WoW: Stealth Changes to Naming Policy

sad peonGiven that we have no server GM’s in WoW, I like to take time out of my busy play schedule to do unpaid volunteer customer service work for Blizzard. As paying subscribers, it’s the least we can do to help out a struggling company like Vivendi. Apparently Blizzard has decided to implement a stealth change to the official WoW naming policy. After petitioning a Blizzard Gamemaster last evening with a naming violation I was told that names with extended ascii codes are now allowed. I’ve been petitioning names like this for years now and this came as a shock. I guess I didn’t get the memo.

To illustrate the implications of this change to their naming policy, imagine you have created a name for yourself on your server through many years and many levels. Suddenly comes along and hijacks your identity by faking your name. Let’s say a player named Furor exists on your server. You can now create the name Fùrør or Furør in an effort to mock or degrade that Furor without any repercussions from Blizzard.

Other reasons for not allowing this is that it makes communication with players almost impossible as you can’t type their name or even see if they are online. How do you try to group with them if you can’t even invite them? As I mentioned above, it also allows players to infringe upon the reputation of existing players who have chosen an original legitimate name. There’s a reason you can’t start up a company called Äpplë or Mîçrosøft and get away with it. They will sue you and rightfully so.

Another reason why I think allowing this is a bad idea is that it allows players to draw attention to themselves by using a cheap and easy trick, instead of distinguishing themselves by actions and deeds. Unfortunately, some players are exhibitionists. They like to be your face and having a name with incomprehensible foreign characters is another part of their modus operandi. MMO’s are all about players achieving validation through earned status: status gained via level, gear, or association. This is just another example of the erosion of the importance of status in WoW.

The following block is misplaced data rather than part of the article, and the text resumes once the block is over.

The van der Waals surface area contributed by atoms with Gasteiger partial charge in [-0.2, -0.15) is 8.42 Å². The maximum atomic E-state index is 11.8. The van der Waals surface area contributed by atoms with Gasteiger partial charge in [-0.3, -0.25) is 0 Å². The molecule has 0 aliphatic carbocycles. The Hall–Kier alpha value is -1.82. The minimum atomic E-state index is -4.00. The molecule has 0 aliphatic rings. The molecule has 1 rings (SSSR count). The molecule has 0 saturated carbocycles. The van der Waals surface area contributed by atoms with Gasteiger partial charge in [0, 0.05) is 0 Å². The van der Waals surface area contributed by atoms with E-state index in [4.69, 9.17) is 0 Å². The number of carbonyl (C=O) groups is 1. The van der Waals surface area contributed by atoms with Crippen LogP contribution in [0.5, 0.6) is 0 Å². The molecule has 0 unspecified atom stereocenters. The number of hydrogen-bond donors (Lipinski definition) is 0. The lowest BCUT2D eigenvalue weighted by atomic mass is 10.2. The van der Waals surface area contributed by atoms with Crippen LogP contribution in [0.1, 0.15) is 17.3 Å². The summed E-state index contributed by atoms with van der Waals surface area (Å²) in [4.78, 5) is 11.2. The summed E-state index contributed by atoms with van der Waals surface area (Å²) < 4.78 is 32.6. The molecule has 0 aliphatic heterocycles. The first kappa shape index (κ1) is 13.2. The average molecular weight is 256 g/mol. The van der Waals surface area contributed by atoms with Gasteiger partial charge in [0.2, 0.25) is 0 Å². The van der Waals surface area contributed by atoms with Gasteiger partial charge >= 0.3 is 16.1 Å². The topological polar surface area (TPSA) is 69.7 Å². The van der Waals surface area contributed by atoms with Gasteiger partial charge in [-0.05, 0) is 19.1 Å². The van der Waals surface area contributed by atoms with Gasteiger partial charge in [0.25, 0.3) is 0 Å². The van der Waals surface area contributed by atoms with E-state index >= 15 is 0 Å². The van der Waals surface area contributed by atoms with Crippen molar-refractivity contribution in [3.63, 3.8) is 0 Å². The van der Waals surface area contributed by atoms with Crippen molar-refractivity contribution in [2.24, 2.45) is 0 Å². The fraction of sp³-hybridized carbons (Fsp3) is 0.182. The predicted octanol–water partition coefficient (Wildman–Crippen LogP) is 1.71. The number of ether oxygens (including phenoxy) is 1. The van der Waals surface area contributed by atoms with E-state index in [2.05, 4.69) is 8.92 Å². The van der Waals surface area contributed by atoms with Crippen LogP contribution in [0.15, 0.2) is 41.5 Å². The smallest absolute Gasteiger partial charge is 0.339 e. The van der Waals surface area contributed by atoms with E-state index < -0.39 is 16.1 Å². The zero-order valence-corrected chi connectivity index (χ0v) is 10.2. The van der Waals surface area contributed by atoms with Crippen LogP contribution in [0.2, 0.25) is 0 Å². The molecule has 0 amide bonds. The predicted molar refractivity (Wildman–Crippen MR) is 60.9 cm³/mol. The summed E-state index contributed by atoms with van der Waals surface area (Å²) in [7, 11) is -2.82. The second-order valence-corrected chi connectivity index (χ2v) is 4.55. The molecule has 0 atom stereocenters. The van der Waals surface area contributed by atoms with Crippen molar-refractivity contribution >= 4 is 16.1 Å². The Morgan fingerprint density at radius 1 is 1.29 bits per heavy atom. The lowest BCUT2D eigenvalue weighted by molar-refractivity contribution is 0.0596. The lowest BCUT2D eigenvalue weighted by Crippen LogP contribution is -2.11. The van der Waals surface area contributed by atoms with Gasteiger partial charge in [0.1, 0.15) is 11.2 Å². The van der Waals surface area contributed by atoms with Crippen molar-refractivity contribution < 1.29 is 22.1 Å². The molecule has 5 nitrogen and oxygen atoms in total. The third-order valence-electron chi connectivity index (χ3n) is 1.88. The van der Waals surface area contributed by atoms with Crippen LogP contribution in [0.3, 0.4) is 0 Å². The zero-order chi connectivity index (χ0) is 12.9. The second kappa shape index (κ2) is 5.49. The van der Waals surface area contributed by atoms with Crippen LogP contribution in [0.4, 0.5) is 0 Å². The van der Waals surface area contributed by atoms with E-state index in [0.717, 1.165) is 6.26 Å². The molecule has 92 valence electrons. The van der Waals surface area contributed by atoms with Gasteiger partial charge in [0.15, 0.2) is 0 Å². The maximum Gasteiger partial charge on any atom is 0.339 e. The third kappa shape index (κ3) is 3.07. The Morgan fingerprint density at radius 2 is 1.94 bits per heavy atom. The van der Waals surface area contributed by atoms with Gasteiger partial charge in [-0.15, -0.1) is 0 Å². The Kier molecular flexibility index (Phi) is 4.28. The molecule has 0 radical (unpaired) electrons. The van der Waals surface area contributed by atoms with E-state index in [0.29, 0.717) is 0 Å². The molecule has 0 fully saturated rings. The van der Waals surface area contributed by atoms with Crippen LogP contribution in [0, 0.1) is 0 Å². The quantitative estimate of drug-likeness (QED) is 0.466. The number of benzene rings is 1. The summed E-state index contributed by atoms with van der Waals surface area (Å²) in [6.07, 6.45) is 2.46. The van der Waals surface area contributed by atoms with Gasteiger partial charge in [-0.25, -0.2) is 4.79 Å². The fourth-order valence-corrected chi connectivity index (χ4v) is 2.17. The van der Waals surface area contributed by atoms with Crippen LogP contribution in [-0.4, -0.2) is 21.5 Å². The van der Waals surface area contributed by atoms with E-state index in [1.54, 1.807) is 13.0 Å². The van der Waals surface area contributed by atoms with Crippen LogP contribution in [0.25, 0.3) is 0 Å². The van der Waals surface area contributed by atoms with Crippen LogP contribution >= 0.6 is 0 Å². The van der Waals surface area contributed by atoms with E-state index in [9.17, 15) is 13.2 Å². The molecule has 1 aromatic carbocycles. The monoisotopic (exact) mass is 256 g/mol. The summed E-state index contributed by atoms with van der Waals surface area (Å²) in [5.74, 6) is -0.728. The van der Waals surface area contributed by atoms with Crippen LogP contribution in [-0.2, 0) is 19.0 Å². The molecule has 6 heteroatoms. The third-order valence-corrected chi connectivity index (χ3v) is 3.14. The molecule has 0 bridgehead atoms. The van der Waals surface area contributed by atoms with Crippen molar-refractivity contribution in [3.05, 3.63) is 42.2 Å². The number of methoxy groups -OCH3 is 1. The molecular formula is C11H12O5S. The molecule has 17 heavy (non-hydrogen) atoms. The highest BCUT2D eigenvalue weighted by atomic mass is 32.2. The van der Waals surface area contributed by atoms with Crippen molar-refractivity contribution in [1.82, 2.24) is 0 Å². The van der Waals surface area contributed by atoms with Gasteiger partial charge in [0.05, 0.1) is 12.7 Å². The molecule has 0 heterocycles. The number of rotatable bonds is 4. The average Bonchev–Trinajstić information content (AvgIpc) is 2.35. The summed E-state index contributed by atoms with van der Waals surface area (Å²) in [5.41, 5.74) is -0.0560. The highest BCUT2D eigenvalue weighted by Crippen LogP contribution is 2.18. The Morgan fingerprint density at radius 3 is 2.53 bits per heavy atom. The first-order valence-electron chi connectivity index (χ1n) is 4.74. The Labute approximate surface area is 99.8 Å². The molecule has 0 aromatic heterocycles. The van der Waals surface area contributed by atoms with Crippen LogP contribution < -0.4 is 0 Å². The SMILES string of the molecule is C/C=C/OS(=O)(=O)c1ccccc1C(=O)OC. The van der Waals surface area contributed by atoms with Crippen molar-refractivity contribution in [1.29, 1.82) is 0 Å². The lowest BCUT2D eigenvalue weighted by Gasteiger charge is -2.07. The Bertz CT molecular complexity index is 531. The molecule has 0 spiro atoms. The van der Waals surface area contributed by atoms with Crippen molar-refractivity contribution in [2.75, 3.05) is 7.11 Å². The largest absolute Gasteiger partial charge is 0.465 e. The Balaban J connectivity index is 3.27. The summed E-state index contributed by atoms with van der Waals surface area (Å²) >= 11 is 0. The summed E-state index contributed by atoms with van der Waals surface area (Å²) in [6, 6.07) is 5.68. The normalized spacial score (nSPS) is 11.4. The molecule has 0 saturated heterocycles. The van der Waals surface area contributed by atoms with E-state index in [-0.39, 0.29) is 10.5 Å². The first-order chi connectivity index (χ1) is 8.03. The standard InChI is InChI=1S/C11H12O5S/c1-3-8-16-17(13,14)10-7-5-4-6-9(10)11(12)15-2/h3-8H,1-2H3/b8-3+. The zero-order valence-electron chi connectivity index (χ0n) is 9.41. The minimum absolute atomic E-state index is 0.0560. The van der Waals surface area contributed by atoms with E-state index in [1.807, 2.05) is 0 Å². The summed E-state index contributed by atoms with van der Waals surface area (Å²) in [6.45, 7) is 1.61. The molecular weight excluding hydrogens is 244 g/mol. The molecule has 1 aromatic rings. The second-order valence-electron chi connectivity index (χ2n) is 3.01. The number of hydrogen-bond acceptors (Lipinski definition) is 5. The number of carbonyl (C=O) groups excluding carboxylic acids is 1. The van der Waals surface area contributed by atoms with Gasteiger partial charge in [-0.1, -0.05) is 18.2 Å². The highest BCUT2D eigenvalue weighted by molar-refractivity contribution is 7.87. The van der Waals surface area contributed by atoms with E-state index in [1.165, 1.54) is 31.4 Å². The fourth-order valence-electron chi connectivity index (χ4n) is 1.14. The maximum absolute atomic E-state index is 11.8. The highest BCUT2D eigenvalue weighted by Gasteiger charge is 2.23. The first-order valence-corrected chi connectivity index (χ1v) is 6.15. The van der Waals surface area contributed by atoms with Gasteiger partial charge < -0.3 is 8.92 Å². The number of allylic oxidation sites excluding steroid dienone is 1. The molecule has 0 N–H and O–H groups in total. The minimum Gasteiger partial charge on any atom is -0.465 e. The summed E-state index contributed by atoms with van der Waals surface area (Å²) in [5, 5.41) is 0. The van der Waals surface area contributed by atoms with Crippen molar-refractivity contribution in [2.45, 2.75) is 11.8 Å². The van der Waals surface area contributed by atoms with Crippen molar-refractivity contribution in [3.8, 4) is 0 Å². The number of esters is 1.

What really bothers me is that this was done without any form of announcement on the part of Blizzard. Somehow players are supposed to find out these things by magic. Apparently a bean counter in upper management at Blizzard figured that too many GM’s were wasting valuable time addressing these types of naming violations. Or it could be that Blizzard doesn’t feel that establishing a consistent approach to player names is even worth enforcing any longer. Anything goes it seems (as long as it’s not my monthly subscription dollars).  But in all honesty we must forgive them because we know that they are working on much more important things.

Allowing players to use extended ascii codes which are intended for languages other then English is a big mistake which Blizzard rightfully included as a violation in their official naming policy previous to now. For reasons that are obvious, the English alphabet is the official alphabet of the English version of WoW. It’s a sad day when that point has to be made. Standards exist for a reason. Blizzard as a MMO company should know better.

In the end, this change will not cause any waves in the player community. Most players will continue to log on, do their daily quests and get their epic gear unmoved and unaffected. Yet somehow the players that care about this community and the culture of this MMO are all diminished if ever so slightly by this change. The death of a thousand cuts starts with one cut.

-Wolfshead

Latest Comments

  1. Garumoo April 28, 2008
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